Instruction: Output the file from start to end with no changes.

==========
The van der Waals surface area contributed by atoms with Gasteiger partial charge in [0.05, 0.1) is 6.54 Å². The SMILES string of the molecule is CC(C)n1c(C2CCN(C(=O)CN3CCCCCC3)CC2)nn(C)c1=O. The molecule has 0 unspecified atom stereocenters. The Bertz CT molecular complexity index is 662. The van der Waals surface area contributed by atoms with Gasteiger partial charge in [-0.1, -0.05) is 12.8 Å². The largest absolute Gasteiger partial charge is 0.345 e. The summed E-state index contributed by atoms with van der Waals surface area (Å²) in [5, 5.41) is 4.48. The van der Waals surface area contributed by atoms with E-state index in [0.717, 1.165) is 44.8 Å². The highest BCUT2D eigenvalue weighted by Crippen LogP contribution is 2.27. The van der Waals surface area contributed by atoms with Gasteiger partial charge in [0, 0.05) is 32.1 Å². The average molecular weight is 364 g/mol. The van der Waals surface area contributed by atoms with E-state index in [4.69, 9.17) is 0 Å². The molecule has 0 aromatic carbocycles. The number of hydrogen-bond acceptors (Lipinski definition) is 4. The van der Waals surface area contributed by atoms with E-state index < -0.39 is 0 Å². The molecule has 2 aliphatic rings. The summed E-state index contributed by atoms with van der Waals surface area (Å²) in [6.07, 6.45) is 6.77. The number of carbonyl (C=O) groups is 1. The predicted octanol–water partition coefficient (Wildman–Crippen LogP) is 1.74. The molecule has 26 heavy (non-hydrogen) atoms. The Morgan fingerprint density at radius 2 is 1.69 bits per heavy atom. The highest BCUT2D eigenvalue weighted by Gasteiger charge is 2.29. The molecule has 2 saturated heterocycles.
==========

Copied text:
The van der Waals surface area contributed by atoms with Gasteiger partial charge in [0.05, 0.1) is 6.54 Å². The SMILES string of the molecule is CC(C)n1c(C2CCN(C(=O)CN3CCCCCC3)CC2)nn(C)c1=O. The molecule has 0 unspecified atom stereocenters. The Bertz CT molecular complexity index is 662. The van der Waals surface area contributed by atoms with Gasteiger partial charge in [-0.1, -0.05) is 12.8 Å². The largest absolute Gasteiger partial charge is 0.345 e. The summed E-state index contributed by atoms with van der Waals surface area (Å²) in [5, 5.41) is 4.48. The van der Waals surface area contributed by atoms with E-state index in [0.717, 1.165) is 44.8 Å². The highest BCUT2D eigenvalue weighted by Crippen LogP contribution is 2.27. The van der Waals surface area contributed by atoms with Gasteiger partial charge in [0, 0.05) is 32.1 Å². The average molecular weight is 364 g/mol. The van der Waals surface area contributed by atoms with E-state index in [4.69, 9.17) is 0 Å². The molecule has 0 aromatic carbocycles. The number of hydrogen-bond acceptors (Lipinski definition) is 4. The van der Waals surface area contributed by atoms with E-state index < -0.39 is 0 Å². The molecule has 2 aliphatic rings. The summed E-state index contributed by atoms with van der Waals surface area (Å²) in [6.07, 6.45) is 6.77. The number of carbonyl (C=O) groups is 1. The predicted octanol–water partition coefficient (Wildman–Crippen LogP) is 1.74. The molecule has 26 heavy (non-hydrogen) atoms. The Morgan fingerprint density at radius 2 is 1.69 bits per heavy atom. The highest BCUT2D eigenvalue weighted by Gasteiger charge is 2.29. The molecule has 2 saturated heterocycles.